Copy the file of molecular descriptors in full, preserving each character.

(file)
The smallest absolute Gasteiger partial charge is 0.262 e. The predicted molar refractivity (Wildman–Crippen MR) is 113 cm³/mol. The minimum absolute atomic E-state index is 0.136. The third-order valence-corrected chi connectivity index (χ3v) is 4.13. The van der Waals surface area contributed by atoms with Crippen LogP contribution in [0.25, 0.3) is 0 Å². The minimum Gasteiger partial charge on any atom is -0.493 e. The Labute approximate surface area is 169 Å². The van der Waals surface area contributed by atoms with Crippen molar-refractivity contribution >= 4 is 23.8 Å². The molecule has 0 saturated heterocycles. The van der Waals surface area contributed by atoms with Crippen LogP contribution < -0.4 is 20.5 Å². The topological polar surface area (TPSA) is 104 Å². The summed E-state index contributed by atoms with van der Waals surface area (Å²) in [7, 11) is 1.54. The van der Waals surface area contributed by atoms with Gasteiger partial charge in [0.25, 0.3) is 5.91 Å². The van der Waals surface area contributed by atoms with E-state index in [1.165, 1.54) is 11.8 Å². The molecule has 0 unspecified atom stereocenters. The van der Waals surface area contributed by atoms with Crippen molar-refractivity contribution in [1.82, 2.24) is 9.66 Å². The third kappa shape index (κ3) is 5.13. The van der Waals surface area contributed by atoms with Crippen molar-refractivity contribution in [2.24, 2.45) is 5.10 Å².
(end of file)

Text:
The smallest absolute Gasteiger partial charge is 0.262 e. The predicted molar refractivity (Wildman–Crippen MR) is 113 cm³/mol. The minimum absolute atomic E-state index is 0.136. The third-order valence-corrected chi connectivity index (χ3v) is 4.13. The van der Waals surface area contributed by atoms with Crippen LogP contribution in [0.25, 0.3) is 0 Å². The minimum Gasteiger partial charge on any atom is -0.493 e. The Labute approximate surface area is 169 Å². The van der Waals surface area contributed by atoms with Crippen molar-refractivity contribution >= 4 is 23.8 Å². The molecule has 0 saturated heterocycles. The van der Waals surface area contributed by atoms with Crippen LogP contribution < -0.4 is 20.5 Å². The topological polar surface area (TPSA) is 104 Å². The summed E-state index contributed by atoms with van der Waals surface area (Å²) in [7, 11) is 1.54. The van der Waals surface area contributed by atoms with Gasteiger partial charge in [0.25, 0.3) is 5.91 Å². The van der Waals surface area contributed by atoms with E-state index in [1.165, 1.54) is 11.8 Å². The molecule has 0 unspecified atom stereocenters. The van der Waals surface area contributed by atoms with Crippen molar-refractivity contribution in [1.82, 2.24) is 9.66 Å². The third kappa shape index (κ3) is 5.13. The van der Waals surface area contributed by atoms with Crippen molar-refractivity contribution in [2.24, 2.45) is 5.10 Å².